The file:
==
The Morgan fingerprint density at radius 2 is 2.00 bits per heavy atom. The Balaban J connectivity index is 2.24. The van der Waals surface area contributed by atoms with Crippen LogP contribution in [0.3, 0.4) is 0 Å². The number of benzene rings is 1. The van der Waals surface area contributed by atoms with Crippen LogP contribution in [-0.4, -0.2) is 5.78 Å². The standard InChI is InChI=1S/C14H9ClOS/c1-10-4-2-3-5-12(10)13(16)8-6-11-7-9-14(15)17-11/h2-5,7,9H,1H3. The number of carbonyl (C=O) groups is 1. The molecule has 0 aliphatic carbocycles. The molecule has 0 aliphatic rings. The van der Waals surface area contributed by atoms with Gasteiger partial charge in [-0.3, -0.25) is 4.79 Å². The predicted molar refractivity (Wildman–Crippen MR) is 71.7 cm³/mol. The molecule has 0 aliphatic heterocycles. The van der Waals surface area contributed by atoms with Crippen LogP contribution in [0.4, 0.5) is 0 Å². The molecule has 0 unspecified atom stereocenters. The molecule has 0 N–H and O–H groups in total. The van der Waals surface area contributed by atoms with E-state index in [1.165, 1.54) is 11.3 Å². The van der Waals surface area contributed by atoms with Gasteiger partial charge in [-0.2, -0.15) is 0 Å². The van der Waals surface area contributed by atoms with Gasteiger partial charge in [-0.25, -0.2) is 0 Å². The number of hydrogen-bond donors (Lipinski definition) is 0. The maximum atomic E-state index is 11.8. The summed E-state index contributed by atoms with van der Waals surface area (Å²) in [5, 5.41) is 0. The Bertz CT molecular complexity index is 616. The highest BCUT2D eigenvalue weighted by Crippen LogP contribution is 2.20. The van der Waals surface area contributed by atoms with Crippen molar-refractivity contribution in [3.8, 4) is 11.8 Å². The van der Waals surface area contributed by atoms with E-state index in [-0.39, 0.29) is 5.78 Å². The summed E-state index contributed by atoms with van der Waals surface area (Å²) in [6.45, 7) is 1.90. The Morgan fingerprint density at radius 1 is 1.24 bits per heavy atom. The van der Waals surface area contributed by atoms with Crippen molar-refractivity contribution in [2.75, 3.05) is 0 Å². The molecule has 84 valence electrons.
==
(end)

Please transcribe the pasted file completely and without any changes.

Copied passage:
The Morgan fingerprint density at radius 2 is 2.00 bits per heavy atom. The Balaban J connectivity index is 2.24. The van der Waals surface area contributed by atoms with Crippen LogP contribution in [0.3, 0.4) is 0 Å². The number of benzene rings is 1. The van der Waals surface area contributed by atoms with Crippen LogP contribution in [-0.4, -0.2) is 5.78 Å². The standard InChI is InChI=1S/C14H9ClOS/c1-10-4-2-3-5-12(10)13(16)8-6-11-7-9-14(15)17-11/h2-5,7,9H,1H3. The number of carbonyl (C=O) groups is 1. The molecule has 0 aliphatic carbocycles. The molecule has 0 aliphatic rings. The van der Waals surface area contributed by atoms with Gasteiger partial charge in [-0.3, -0.25) is 4.79 Å². The predicted molar refractivity (Wildman–Crippen MR) is 71.7 cm³/mol. The molecule has 0 aliphatic heterocycles. The van der Waals surface area contributed by atoms with Crippen LogP contribution in [0.4, 0.5) is 0 Å². The molecule has 0 unspecified atom stereocenters. The molecule has 0 N–H and O–H groups in total. The van der Waals surface area contributed by atoms with E-state index in [1.165, 1.54) is 11.3 Å². The van der Waals surface area contributed by atoms with Gasteiger partial charge in [-0.2, -0.15) is 0 Å². The van der Waals surface area contributed by atoms with Gasteiger partial charge in [-0.25, -0.2) is 0 Å². The number of hydrogen-bond donors (Lipinski definition) is 0. The maximum atomic E-state index is 11.8. The summed E-state index contributed by atoms with van der Waals surface area (Å²) in [5, 5.41) is 0. The Bertz CT molecular complexity index is 616. The highest BCUT2D eigenvalue weighted by Crippen LogP contribution is 2.20. The van der Waals surface area contributed by atoms with Crippen molar-refractivity contribution in [3.8, 4) is 11.8 Å². The van der Waals surface area contributed by atoms with E-state index in [-0.39, 0.29) is 5.78 Å². The summed E-state index contributed by atoms with van der Waals surface area (Å²) in [6.45, 7) is 1.90. The Morgan fingerprint density at radius 1 is 1.24 bits per heavy atom. The van der Waals surface area contributed by atoms with Crippen molar-refractivity contribution in [2.75, 3.05) is 0 Å². The molecule has 84 valence electrons.